Ruling

01125-17 Mascarenhas v Daily Express

    • Date complaint received

      8th June 2017

    • Outcome

      No breach - after investigation

    • Code provisions

      6 Children

Decision of the Complaints Committee 01125-17 Mascarenhas v Daily Express

Summary of complaint

1. Claire Mascarenhas complained to the Independent Press Standards Organisation that the Daily Express breached Clause 6 (Children) of the Editors’ Code of Practice in an article headlined “An unholy affair: Story of a vicar betrayed by destitute man he took into his home”, published online on 28 September 2016.

2. The article reported that the complainant’s estranged husband had an affair with the wife of a Vicar. It reported that her husband was a “homeless alcoholic” who moved into the Vicar’s family home in May 2016, after meeting his wife at a charity the previous year. The article also reported that the complainant’s husband posted a tribute on Facebook to the complainant and their two children; the children’s first names were reported in the article.

3. The complainant said that no consent was given for the publication of her children’s names, and noted that they were thirteen and nine years old at the time of publication. The complainant said that the article had a profound effect on the daily lives of her and her children, and caused them great distress. When a reporter from The Sun attended the family home, the complainant had made clear that she did not want her children to be named in any articles.

4. The newspaper denied that there had been a breach of Clause 6. It said that the focus of the article was the complainant’s husband’s affair, and that the children’s names were reported because they were already in the public domain after the complainant’s husband had named them in a public Facebook post. As such, his consent for the publication of their names was implied. The issue of naming the children was not considered further. The newspaper said that in any event, given that the children lived in a small community where their father was known, and given their unusual surname, the children would have been easily identifiable even if they were not named.

5 The newspaper said that no private information about the children was published, they were not approached at school, they were not interviewed or photographed, and they were not paid for material involving their welfare. The newspaper also noted that the journalist who the complainant had instructed not to report the names of the children, was not employed by the Daily Express. The newspaper removed the children’s names from the online article following receipt of the complaint.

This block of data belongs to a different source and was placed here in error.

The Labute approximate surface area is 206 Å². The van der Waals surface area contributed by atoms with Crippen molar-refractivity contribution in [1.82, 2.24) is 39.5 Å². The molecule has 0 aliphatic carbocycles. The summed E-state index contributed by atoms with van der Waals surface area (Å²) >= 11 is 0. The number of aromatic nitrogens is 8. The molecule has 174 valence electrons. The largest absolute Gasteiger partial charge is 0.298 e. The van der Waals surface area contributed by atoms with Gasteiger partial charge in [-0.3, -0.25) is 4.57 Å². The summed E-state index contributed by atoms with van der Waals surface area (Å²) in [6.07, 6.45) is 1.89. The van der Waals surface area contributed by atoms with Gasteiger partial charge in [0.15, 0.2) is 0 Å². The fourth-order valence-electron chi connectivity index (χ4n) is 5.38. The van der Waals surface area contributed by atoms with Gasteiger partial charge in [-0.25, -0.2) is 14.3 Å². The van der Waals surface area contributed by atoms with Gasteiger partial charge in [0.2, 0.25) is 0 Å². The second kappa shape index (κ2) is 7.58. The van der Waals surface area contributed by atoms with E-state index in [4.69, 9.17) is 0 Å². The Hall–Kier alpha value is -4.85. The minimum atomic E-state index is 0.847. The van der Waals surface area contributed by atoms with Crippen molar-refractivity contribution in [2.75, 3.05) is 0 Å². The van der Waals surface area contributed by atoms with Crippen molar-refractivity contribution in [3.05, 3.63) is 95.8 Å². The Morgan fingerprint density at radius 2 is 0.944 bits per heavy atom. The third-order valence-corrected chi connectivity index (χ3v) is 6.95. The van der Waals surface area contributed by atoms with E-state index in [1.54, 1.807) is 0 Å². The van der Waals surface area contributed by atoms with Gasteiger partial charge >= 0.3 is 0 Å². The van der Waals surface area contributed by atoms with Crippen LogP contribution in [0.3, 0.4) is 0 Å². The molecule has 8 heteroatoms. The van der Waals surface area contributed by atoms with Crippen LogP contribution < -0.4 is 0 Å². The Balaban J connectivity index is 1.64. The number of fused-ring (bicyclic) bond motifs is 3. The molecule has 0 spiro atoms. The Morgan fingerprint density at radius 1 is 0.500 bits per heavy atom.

Relevant Code Provisions

6. Clause 6 (Children)

i) All pupils should be free to complete their time at school without unnecessary intrusion.

ii) They must not be approached or photographed at school without permission of the school authorities.

iii) Children under 16 must not be interviewed or photographed on issues involving their own or another child’s welfare unless a custodial parent or similarly responsible adult consents.

iv) Children under 16 must not be paid for material involving their welfare, nor parents or guardians for material about their children or wards, unless it is clearly in the child's interest.

v) Editors must not use the fame, notoriety or position of a parent or guardian as sole justification for publishing details of a child's private life.

Findings of the Committee

7. The Committee acknowledged the distress which the publication of the article caused the complainant and her children. The Committee also understood the complainant’s concerns that neither she nor her husband gave the newspaper consent to publish the names of their children. Although the Code provides particularly strong protection for children, there was only a brief reference to their first names and they were not the focus of the story. Furthermore, the children’s names were included in the article as a consequence of the newspaper reporting on a public Facebook post made by their father. Naming the children did not reveal any private information about them, nor did it represent an unnecessary intrusion into their time at school. There was no breach of Clause 6.

8. Although the Committee did not establish a breach of the Code, it welcomed the removal of the children’s names from the article, and the newspaper’s offer to publish an apology online and in print.

Conclusions

9. The complaint was not upheld.

Remedial action required

10. N/A.

Date complaint received:12/02/2017
Date decision issued: 15/05/2017